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Then she announced it to the group that I would be bringing my little chime choir to this event. My bell choir peeps were SO supportive. I don’t know why I was surprised. We have been together for 8 years, some of us, and we really are like a family. One friend said, “What song are you playing? If you want, we can stand behind and ring just in case they mess up. I was really blown away by their kind comments. It made me feel encouraged. A little bit.052

We rehearsed the Star Spangled Banner in earnest, and even had some early morning rehearsals this week so that all of the kids could ring together. Normally half come before school and half come after school, which makes it a little difficult to hear the whole song together. All but one of my kids committed to come, so we didn’t even have to do any switching around.

But I was still nervous. This being our first “on the road” performance of any kind, I had a big mental checklist of things I had to remember. Two boxes of chimes, all the music folders, get covers for the tables, bring the old quilts we use as table pads, bring chocolate for the kids (I had promised them chocolate), as well as the stuff I usually have to schlep with me to an all day ringing event (water bottles, diet coke, slip, shoes and nylons to go with my uniform, snacks, advil, etc. I seriously had a TON of stuff. And since Ryan was going to be bringing three of the chime kids up there, I didn’t want to drive another car, so I transferred the whole load into my carpool buddy’s car to take up to Davis High on Saturday.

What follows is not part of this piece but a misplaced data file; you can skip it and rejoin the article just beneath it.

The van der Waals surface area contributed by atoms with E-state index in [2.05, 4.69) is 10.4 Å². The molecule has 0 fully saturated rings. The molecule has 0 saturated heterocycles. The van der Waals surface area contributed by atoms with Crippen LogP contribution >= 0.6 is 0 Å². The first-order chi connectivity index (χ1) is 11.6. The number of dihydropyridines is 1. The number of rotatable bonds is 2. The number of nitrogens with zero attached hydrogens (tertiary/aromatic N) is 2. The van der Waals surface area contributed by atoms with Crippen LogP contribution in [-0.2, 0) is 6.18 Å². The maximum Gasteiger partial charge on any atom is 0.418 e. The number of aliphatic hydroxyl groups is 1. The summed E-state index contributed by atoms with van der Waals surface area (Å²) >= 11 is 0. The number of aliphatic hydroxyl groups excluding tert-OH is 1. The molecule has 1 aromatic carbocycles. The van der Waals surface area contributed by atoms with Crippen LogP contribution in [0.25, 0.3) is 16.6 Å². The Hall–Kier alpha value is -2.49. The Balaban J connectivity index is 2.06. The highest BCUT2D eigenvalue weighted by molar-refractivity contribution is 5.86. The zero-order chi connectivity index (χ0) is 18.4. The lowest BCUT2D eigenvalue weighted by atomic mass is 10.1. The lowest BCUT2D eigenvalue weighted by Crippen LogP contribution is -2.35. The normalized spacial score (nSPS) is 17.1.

Set up for this kind of thing is Huge. It’s about 240 bell ringers from many different choirs all set up in the gym. We started set up at 8 am, then starting our workshop at 9:15. We learned 5 songs that day, and it’s really neat to learn from the actual composer, who was our guest conductor for the day. A lot of the high school choirs spend a few rehearsals learning the music beforehand, but we found if we do that, we get too bored during the long day of rehearsing, so we go in cold (but don’t tell the other choirs–we wouldn’t want to sound cocky or anything.)
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I was so nervous about the chime thing that I really couldn’t concentrate on the music. So many things could go wrong, and I have trouble getting my brain to not focus on the worst case scenario. What if the kids don’t get there in time? What if some of them don’t come? What if they get nervous and fall apart? It wasn’t helping things when one of my friends texted me at about the time they should be leaving asking for the address of the school, and what time is it that they need to be there. Are you freaking kidding me? Do you not read ANY of the emails I sent you?